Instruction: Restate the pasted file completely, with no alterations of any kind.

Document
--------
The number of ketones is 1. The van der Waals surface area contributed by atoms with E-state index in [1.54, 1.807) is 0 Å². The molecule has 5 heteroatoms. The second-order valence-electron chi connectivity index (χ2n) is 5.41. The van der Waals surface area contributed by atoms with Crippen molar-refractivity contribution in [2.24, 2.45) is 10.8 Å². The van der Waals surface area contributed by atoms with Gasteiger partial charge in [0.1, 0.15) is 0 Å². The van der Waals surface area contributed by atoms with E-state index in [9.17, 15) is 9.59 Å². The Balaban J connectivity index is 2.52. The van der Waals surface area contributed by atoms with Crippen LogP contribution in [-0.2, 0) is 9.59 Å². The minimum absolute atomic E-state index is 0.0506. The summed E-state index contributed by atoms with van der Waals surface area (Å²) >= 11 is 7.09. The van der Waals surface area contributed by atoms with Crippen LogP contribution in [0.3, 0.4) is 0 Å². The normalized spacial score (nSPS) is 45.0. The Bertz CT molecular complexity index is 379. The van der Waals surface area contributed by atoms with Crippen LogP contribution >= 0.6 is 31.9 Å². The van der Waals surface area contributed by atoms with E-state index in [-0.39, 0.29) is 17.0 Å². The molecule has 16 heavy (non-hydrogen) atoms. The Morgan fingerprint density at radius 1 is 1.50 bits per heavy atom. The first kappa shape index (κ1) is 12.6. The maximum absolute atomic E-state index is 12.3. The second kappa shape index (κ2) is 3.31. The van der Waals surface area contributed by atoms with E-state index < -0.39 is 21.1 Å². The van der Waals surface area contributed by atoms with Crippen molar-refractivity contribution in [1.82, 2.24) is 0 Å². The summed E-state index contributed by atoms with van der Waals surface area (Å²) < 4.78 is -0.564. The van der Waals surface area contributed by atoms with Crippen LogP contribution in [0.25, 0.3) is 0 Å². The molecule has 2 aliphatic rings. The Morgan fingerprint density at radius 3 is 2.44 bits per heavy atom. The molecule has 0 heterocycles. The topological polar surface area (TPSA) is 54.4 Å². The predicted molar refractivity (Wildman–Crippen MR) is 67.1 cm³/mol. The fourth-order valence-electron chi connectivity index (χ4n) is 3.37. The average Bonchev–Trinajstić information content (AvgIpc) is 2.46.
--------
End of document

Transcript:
The number of ketones is 1. The van der Waals surface area contributed by atoms with E-state index in [1.54, 1.807) is 0 Å². The molecule has 5 heteroatoms. The second-order valence-electron chi connectivity index (χ2n) is 5.41. The van der Waals surface area contributed by atoms with Crippen molar-refractivity contribution in [2.24, 2.45) is 10.8 Å². The van der Waals surface area contributed by atoms with Gasteiger partial charge in [0.1, 0.15) is 0 Å². The van der Waals surface area contributed by atoms with E-state index in [9.17, 15) is 9.59 Å². The Balaban J connectivity index is 2.52. The van der Waals surface area contributed by atoms with Crippen LogP contribution in [-0.2, 0) is 9.59 Å². The minimum absolute atomic E-state index is 0.0506. The summed E-state index contributed by atoms with van der Waals surface area (Å²) >= 11 is 7.09. The van der Waals surface area contributed by atoms with Crippen LogP contribution in [0.3, 0.4) is 0 Å². The normalized spacial score (nSPS) is 45.0. The Bertz CT molecular complexity index is 379. The van der Waals surface area contributed by atoms with Crippen LogP contribution >= 0.6 is 31.9 Å². The van der Waals surface area contributed by atoms with E-state index in [-0.39, 0.29) is 17.0 Å². The molecule has 16 heavy (non-hydrogen) atoms. The Morgan fingerprint density at radius 1 is 1.50 bits per heavy atom. The first kappa shape index (κ1) is 12.6. The maximum absolute atomic E-state index is 12.3. The second kappa shape index (κ2) is 3.31. The van der Waals surface area contributed by atoms with E-state index < -0.39 is 21.1 Å². The van der Waals surface area contributed by atoms with Crippen molar-refractivity contribution in [1.82, 2.24) is 0 Å². The summed E-state index contributed by atoms with van der Waals surface area (Å²) < 4.78 is -0.564. The van der Waals surface area contributed by atoms with Crippen LogP contribution in [0.25, 0.3) is 0 Å². The molecule has 2 aliphatic rings. The Morgan fingerprint density at radius 3 is 2.44 bits per heavy atom. The molecule has 0 heterocycles. The topological polar surface area (TPSA) is 54.4 Å². The predicted molar refractivity (Wildman–Crippen MR) is 67.1 cm³/mol. The fourth-order valence-electron chi connectivity index (χ4n) is 3.37. The average Bonchev–Trinajstić information content (AvgIpc) is 2.46.